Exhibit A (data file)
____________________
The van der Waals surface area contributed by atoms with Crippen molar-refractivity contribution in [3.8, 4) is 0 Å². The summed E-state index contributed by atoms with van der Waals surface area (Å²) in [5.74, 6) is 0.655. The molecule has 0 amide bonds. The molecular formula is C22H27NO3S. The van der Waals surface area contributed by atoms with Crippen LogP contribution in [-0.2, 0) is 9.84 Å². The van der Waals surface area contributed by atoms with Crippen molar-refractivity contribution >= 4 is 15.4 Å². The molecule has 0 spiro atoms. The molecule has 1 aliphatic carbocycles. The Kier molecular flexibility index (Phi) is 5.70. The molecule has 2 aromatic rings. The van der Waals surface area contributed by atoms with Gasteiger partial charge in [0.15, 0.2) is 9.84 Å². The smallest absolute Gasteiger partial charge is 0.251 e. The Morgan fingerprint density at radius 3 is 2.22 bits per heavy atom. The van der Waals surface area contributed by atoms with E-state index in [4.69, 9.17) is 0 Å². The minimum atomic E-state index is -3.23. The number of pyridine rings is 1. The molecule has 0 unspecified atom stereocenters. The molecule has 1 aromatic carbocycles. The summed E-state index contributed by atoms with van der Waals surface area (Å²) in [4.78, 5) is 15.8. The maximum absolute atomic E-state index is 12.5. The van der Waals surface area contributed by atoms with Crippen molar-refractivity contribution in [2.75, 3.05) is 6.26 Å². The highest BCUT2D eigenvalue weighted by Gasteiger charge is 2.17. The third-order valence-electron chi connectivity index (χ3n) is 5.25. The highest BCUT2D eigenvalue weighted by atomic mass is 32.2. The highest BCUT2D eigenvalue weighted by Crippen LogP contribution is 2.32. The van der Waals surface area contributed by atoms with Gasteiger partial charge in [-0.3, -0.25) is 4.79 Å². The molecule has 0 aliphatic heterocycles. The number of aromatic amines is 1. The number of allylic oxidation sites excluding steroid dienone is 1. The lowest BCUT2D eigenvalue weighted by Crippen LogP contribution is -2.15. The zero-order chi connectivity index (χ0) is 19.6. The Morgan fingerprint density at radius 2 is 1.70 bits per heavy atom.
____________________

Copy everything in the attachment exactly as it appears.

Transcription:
The van der Waals surface area contributed by atoms with Crippen molar-refractivity contribution in [3.8, 4) is 0 Å². The summed E-state index contributed by atoms with van der Waals surface area (Å²) in [5.74, 6) is 0.655. The molecule has 0 amide bonds. The molecular formula is C22H27NO3S. The van der Waals surface area contributed by atoms with Crippen LogP contribution in [-0.2, 0) is 9.84 Å². The van der Waals surface area contributed by atoms with Crippen molar-refractivity contribution >= 4 is 15.4 Å². The molecule has 0 spiro atoms. The molecule has 1 aliphatic carbocycles. The Kier molecular flexibility index (Phi) is 5.70. The molecule has 2 aromatic rings. The van der Waals surface area contributed by atoms with Gasteiger partial charge in [0.15, 0.2) is 9.84 Å². The smallest absolute Gasteiger partial charge is 0.251 e. The Morgan fingerprint density at radius 3 is 2.22 bits per heavy atom. The van der Waals surface area contributed by atoms with E-state index in [4.69, 9.17) is 0 Å². The minimum atomic E-state index is -3.23. The number of pyridine rings is 1. The molecule has 0 unspecified atom stereocenters. The molecule has 1 aromatic carbocycles. The summed E-state index contributed by atoms with van der Waals surface area (Å²) in [4.78, 5) is 15.8. The maximum absolute atomic E-state index is 12.5. The van der Waals surface area contributed by atoms with Crippen molar-refractivity contribution in [2.75, 3.05) is 6.26 Å². The highest BCUT2D eigenvalue weighted by Gasteiger charge is 2.17. The third-order valence-electron chi connectivity index (χ3n) is 5.25. The highest BCUT2D eigenvalue weighted by atomic mass is 32.2. The highest BCUT2D eigenvalue weighted by Crippen LogP contribution is 2.32. The van der Waals surface area contributed by atoms with Gasteiger partial charge in [-0.3, -0.25) is 4.79 Å². The molecule has 0 aliphatic heterocycles. The number of aromatic amines is 1. The number of allylic oxidation sites excluding steroid dienone is 1. The lowest BCUT2D eigenvalue weighted by Crippen LogP contribution is -2.15. The zero-order chi connectivity index (χ0) is 19.6. The Morgan fingerprint density at radius 2 is 1.70 bits per heavy atom.